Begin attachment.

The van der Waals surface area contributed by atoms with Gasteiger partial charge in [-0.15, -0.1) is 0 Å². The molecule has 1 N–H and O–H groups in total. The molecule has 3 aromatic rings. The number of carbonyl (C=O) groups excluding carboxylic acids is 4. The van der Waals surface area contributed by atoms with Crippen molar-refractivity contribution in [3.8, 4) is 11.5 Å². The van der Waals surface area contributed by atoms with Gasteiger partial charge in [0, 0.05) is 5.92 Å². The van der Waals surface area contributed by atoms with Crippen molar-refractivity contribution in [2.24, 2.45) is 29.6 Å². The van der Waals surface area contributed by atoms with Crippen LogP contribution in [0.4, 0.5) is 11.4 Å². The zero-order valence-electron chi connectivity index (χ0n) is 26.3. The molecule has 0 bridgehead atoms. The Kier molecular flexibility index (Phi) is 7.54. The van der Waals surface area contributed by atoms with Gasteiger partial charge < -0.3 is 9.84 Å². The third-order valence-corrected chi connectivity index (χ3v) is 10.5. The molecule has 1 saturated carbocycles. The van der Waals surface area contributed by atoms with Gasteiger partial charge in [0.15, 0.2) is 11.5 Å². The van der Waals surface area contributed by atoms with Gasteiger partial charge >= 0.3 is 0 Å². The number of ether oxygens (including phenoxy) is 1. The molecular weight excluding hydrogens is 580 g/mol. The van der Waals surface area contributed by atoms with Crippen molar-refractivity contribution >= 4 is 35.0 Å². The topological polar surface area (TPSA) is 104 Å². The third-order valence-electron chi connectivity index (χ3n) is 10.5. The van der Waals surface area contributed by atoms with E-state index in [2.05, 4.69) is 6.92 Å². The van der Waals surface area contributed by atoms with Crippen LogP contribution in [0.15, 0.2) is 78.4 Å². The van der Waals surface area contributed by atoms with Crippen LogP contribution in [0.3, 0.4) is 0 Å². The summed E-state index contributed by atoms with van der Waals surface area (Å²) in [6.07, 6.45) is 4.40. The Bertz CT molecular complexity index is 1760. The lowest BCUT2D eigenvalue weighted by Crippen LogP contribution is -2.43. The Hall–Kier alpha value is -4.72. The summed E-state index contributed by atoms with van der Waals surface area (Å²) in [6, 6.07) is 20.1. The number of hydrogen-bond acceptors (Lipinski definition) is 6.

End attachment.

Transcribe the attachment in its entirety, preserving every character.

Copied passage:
The van der Waals surface area contributed by atoms with Gasteiger partial charge in [-0.15, -0.1) is 0 Å². The molecule has 1 N–H and O–H groups in total. The molecule has 3 aromatic rings. The number of carbonyl (C=O) groups excluding carboxylic acids is 4. The van der Waals surface area contributed by atoms with Crippen molar-refractivity contribution in [3.8, 4) is 11.5 Å². The van der Waals surface area contributed by atoms with Gasteiger partial charge in [0, 0.05) is 5.92 Å². The van der Waals surface area contributed by atoms with Crippen molar-refractivity contribution in [2.24, 2.45) is 29.6 Å². The van der Waals surface area contributed by atoms with Crippen LogP contribution in [0.4, 0.5) is 11.4 Å². The zero-order valence-electron chi connectivity index (χ0n) is 26.3. The molecule has 0 bridgehead atoms. The Kier molecular flexibility index (Phi) is 7.54. The van der Waals surface area contributed by atoms with Gasteiger partial charge < -0.3 is 9.84 Å². The third-order valence-corrected chi connectivity index (χ3v) is 10.5. The molecule has 1 saturated carbocycles. The van der Waals surface area contributed by atoms with Gasteiger partial charge in [0.15, 0.2) is 11.5 Å². The van der Waals surface area contributed by atoms with Gasteiger partial charge >= 0.3 is 0 Å². The number of ether oxygens (including phenoxy) is 1. The molecular weight excluding hydrogens is 580 g/mol. The van der Waals surface area contributed by atoms with Crippen molar-refractivity contribution >= 4 is 35.0 Å². The topological polar surface area (TPSA) is 104 Å². The third-order valence-electron chi connectivity index (χ3n) is 10.5. The van der Waals surface area contributed by atoms with E-state index in [2.05, 4.69) is 6.92 Å². The van der Waals surface area contributed by atoms with Crippen LogP contribution in [0.15, 0.2) is 78.4 Å². The van der Waals surface area contributed by atoms with Crippen LogP contribution in [0.3, 0.4) is 0 Å². The summed E-state index contributed by atoms with van der Waals surface area (Å²) in [6.07, 6.45) is 4.40. The Bertz CT molecular complexity index is 1760. The lowest BCUT2D eigenvalue weighted by Crippen LogP contribution is -2.43. The Hall–Kier alpha value is -4.72. The summed E-state index contributed by atoms with van der Waals surface area (Å²) in [6, 6.07) is 20.1. The number of hydrogen-bond acceptors (Lipinski definition) is 6.